It is a pregnant silence, well suited to the subtleties and tensions of the moment, as Kampan sees it. In a reunion that proceeds via rejection and renewed separation, speech easily issues into silence. Clearly, the fundamental theme of loss and recovery has taken a new form in Kampan's poem. Anamnesis—the hero's regaining of memory through perceiving his divine identity—is not, for Kampan, the essential point. In fact, it is in a sense quite beside the point: the embodied god's consciousness of himself as god is never what is at stake in the Tamil text. When Siva tells Rama that he does not know himself, he is pointing to a very different content of unknowing than that intended by Valmiki in this same context. On closer inspection, we find this pattern—Rama recognized as God and praised as such in a stotra like that sung by Brahma, which elicits nothing but silence from its divine object—recurring frequently in the Iramavataram . Each time it happens, Rama ignores the eulogies showered upon him. It is always as if the text shifts levels, for a passing moment, opening up the dimension of discovery and celebration of explicitly recognized divinity before reverting, after the hymn, to the ongoing narration. Or as if, once the intimation of Rama's divinity is externalized, once it is articulated in language (usually by one of his victims), Rama's own task is finished. One wonders if he even hears the stotra that others offer to him. This aspect of his awareness—the god-hero's own recognition of his "true" identity, apparently veiled by his humanity— is not presented to us by Kampan and seems not to constitute one of this poet's concerns.
We might formulate this observation somewhat differently. What we see in Kampan is a shift away from the psychology of recovery and the play of memory to a different thematic, which seeks to map out in detail the actual human experience of the god in the world. This works both ways: many passages in Kampan explore the god's own experience of human limitations, and above all of human emotions, generally those of loss, shame, helplessness, but also occasionally of wonder and joy. If he forgets, it is not so much his identity that becomes hidden as some much more immediate and interpersonal concern—Sita's sufferings, for example, although at times the problem is quite the opposite, when Rama evinces a very human inability to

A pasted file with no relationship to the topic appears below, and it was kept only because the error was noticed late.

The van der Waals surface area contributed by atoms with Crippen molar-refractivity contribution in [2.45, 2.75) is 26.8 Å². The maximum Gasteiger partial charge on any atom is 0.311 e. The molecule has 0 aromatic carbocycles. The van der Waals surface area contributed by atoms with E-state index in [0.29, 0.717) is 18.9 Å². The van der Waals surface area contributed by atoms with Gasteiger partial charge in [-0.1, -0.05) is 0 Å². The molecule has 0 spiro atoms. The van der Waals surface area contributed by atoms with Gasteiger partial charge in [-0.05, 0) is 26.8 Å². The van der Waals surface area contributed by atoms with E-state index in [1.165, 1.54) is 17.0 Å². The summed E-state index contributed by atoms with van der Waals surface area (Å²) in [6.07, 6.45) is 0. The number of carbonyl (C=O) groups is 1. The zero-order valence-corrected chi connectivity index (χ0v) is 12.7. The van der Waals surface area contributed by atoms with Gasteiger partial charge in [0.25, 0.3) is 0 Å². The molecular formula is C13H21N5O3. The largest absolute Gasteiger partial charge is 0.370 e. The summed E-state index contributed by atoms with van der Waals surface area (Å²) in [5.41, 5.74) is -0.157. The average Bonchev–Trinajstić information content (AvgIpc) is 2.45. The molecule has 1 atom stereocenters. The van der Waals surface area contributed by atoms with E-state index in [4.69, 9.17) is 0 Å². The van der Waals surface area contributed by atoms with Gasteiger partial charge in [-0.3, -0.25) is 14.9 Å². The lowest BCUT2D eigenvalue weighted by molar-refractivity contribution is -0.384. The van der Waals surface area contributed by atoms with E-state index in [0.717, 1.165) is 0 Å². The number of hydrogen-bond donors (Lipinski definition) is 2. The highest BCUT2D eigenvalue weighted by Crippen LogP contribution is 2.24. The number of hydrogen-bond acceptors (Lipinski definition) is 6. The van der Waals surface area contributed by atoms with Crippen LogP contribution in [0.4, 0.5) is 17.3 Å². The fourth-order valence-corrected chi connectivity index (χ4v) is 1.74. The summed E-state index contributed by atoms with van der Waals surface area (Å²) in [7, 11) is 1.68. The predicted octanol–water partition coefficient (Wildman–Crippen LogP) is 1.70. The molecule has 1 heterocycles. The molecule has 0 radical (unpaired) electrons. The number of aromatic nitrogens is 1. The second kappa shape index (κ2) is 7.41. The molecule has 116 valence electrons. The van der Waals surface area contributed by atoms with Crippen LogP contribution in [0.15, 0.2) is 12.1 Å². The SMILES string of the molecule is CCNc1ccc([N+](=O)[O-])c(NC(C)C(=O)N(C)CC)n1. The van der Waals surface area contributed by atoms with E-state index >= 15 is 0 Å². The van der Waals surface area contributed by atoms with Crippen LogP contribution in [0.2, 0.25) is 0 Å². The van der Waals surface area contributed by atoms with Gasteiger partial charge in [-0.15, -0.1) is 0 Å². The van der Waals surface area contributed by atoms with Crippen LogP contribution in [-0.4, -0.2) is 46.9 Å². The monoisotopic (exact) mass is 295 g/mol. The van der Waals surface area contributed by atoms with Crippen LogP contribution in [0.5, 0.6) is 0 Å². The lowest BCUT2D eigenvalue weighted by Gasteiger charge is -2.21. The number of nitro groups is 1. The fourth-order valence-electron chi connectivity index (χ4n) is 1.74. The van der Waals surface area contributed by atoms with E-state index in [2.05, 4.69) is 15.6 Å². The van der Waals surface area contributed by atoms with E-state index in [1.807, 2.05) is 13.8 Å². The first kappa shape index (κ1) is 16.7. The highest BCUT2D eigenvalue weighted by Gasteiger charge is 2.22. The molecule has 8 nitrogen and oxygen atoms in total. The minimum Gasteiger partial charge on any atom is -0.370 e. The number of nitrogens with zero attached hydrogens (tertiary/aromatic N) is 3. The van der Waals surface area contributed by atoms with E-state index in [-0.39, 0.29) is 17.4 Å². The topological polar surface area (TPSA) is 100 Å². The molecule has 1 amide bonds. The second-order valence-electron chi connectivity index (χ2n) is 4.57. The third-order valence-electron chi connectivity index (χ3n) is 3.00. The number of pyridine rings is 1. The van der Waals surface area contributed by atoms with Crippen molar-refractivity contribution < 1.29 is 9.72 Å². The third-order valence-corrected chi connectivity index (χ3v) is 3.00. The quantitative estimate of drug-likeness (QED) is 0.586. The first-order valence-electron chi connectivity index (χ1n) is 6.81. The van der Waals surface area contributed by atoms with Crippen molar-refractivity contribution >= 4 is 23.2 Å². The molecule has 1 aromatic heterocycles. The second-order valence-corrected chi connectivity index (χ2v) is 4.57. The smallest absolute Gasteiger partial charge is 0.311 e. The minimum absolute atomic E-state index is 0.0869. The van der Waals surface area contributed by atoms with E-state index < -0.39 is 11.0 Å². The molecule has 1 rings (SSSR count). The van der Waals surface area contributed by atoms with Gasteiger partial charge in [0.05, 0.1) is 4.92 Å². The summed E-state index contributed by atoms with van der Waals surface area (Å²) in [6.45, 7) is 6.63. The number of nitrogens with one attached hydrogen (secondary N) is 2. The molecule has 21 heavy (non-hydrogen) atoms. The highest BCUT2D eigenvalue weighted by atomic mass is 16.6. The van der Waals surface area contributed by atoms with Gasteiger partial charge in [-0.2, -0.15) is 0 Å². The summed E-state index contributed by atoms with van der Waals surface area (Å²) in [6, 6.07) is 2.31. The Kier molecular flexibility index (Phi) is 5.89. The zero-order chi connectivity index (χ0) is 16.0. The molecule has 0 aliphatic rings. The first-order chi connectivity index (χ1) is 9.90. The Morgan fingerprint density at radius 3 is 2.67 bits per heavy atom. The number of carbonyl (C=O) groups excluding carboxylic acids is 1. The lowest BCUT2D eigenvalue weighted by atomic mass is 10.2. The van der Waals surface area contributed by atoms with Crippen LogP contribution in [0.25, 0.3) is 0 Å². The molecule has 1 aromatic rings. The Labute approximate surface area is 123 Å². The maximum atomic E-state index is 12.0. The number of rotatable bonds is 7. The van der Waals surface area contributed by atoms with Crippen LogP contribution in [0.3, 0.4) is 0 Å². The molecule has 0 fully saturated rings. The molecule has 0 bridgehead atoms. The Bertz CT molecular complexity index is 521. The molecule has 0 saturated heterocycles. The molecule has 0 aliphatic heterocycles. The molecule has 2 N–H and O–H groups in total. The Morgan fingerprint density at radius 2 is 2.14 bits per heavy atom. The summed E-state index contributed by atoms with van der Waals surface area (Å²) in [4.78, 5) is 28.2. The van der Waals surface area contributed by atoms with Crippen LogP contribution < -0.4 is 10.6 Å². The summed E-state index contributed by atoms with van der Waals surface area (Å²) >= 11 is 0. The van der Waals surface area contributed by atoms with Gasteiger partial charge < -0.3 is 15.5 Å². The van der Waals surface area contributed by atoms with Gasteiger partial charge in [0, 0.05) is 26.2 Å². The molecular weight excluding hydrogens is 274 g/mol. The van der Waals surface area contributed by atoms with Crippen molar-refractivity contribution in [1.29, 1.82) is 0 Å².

forget some troubling anxiety or hurt. (Thus, as we saw, Siva begs him to learn forgetfulness, 114.) But in the episode of Sita's trial, as so often in this poem, the real center lies in our response—in the experience that we, as devotees, as listeners, have of Rama's nearness. The god acts or speaks, and the world around him somehow assimilates his presence. It is, almost by definition, a frustrating and often enigmatic presence, marked by strong tendencies on the part of the god to withdraw into silence, to block connection, to toy capriciously with those around him, to hide.
And the result can be angry protest. In our episode, Sita speaks like any of Rama's other victims. She has reason to be angry: his conduct seems perverse to the point of cruelty, even if he is axiomatically a hero of compassion, as the text so often states. She protests a real failing on the level of unarvu , the god-man's capacity to feel and understand what she, or any other human being, must know or undergo. She says that Rama does not truly know what she has suffered and is suffering now, and that without this knowledge on his part her endurance becomes an exercise in futility. Since Rama is no ordinary husband—since Sita knows, on some level, his cosmic and mythic identity —she is expressing a frustrated demand that the god share fully our essential perceptions and our sorrows. But in contrast to the Valin episode, where the revelation of Rama's own broken heart turns the tide of Valin's bitterness (IV.7.118), here he unfortunately fails to comply with this all-too-human expectation. Again a transformation has taken place, from the notion of a clouded and temporarily forgotten self-knowledge, in Valmiki, to the god's actual unfeeling ignorance, in Kampan. The content of the missing knowledge is quite different in each case. In Kampan, Sita speaks of a failure of the divine imagination, a failure that informs, at this moment, her own experience of Rama. (It is also striking that, from this point onward, Sita has very little to say in Kampan's text.) On another level, by not expressing Sita's truth publicly, by allowing the ordeal to proceed out of an apparent lack of feeling, Rama demonstrates again the inherent asymmetry in the relations between the divine and the human. This imbalance in the intensity and content of unarvu is surely part of what Siva is referring to when, in the Tamil text, he tells Rama that he does not know himself. The process of discovery has also been, in a sense, reversed: whereas Valmiki's hero is a man who finds himself to be god by hearing and living out his story, and is graced by moments of anamnesis, Kampan's protagonist is a god who discovers repeatedly, often to his own amazement, the painful cognitive and emotional consequences of being human.